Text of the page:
Southern Views

Rep. Lamar Smith (R, Texas)U.S. Rep. Lamar Smith deserves recognition for achieving something that many observers would have thought impossible. He found a way to make the War on Drugs an even greater public policy disaster. On October 10th, the House Judiciary Committee that he chairs voted final passage of a bill amending the Controlled Substances Act to make U.S. drug prohibition prosecution authority universal. If adopted into law by Congress, his Drug Trafficking Safe Harbor Elimination Act of 2011 would make anyone within the borders of the U.S. who “aids or abets” anyone outside the borders of the U.S. in committing acts involving the many substances prohibited and/or heavily regulated by the underlying law that would be illegal if committed within the borders of the U.S. in violation as a conspirator. The range of absurd prosecutions that would be made possible is outlined in a recent piece by Radley Balko in Huffington Post.

So who voted for this sweeping new assertion of power to regulate the personal behavior of Americans? All fifteen Republicans on the Judiciary Committee present voted for the bill, including such supposed champions of individual liberty as Ted Poe and Mike Pence. Back on March 10, 2010, for example, Poe was ranting that the “American people don’t desire more oppressive, intrusive government” and they want “to control their own lives.” And back on July 2, 2010 Pence was effusing that Americans, “live and breathe the cause of liberty. Freedom is the very core of an American spirit that is alive and well today.” But that was then and this is now.

The other seven Republicans on the committee didn’t bother to show up for the vote, including none other than Louis Gohmert. Perhaps he was off on crusade in the Middle East. All but two of the sixteen Democrats on the committee managed to put in an appearance, with five of them actually voting FOR passage. A minority of Democrats can often be found to support any bad idea embraced by all Republicans.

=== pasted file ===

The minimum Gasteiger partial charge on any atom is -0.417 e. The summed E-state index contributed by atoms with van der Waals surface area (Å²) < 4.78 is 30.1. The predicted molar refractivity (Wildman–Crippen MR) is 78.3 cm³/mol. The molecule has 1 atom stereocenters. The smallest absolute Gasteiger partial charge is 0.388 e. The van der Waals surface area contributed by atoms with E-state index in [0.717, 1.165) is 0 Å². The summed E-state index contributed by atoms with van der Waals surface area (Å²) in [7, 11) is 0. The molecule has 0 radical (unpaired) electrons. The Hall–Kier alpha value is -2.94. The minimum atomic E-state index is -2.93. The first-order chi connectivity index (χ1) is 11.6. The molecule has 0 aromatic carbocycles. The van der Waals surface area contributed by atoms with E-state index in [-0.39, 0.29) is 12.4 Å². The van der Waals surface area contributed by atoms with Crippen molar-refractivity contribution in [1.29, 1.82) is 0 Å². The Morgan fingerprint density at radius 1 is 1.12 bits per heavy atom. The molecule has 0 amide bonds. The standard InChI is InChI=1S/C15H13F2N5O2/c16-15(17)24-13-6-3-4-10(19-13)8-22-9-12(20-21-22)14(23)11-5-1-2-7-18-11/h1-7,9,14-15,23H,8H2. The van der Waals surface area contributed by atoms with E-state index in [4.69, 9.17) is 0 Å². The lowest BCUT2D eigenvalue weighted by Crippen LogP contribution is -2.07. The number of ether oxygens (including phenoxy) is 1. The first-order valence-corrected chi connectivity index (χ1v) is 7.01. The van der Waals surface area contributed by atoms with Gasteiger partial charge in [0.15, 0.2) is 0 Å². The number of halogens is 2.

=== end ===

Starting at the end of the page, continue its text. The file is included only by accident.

What explains this push to expand the War on Drugs? That Rep. Smith is a Christian Scientist and thus disapproves of drugs both medicinal and recreational might explain his vote but what of the others? Their curious beliefs tend to be more political than religious in nature.

For a more universal explanation it might make sense to look at what conservatives do when faced with an unmistakably unwinnable war that poses no existential threat to the nation. The rational response in such circumstances is to figure out how to disengage from the conflict with as few casualties as possible. That is what the Nixon administration ought to have done with the War in Vietnam in 1969. Instead, Nixon and Kissinger intensified the violence in Vietnam and widened the war with a brief invasion and massive, sustained aerial bombardment of neighboring Cambodia. At a staggering cost in human life they managed merely to forestall inevitable defeat.

Rep. Smith’s bill to widen the War on Drugs looks like an effort to forestall inevitable defeat. After all, no war has ever been as unwinnable as the War on Drugs. Tens of millions of Americans continue to use illicit drugs despite strenuous and increasingly militarized coercion by the state. Nor have the consequences of losing a war ever been as potentially positive. Ending drug prohibition would free up scarce government revenues for the provision of useful services such as education, health care, or even fighting violent and property crime.

Drug prohibitionists don’t have to look far for the evidence that their defeat is inevitable. Decriminalization of cannabis in many liberal democracies or even complete legalization of all drugs as in Portugal is the general direction of drug policy. If it becomes law, the Drug Trafficking Safe Harbor Elimination Act of 2011 might well be one of the last hurrahs of American drug prohibition. The pity in all this that Americans didn’t put an end to this nonsense decades ago.

John Hickman

John Hickman

John Hickman is Professor of Political Science in the Department of Government and International Studies at Berry College in Rome, Georgia, where he teaches courses on war crimes, comparative politics, and research methods. He holds both a PH.D. in political science from the University of Iowa and a J.D. from Washington University, St. Louis. Hickman is the author of the 2013 Florida University Press book Selling Guantanamo.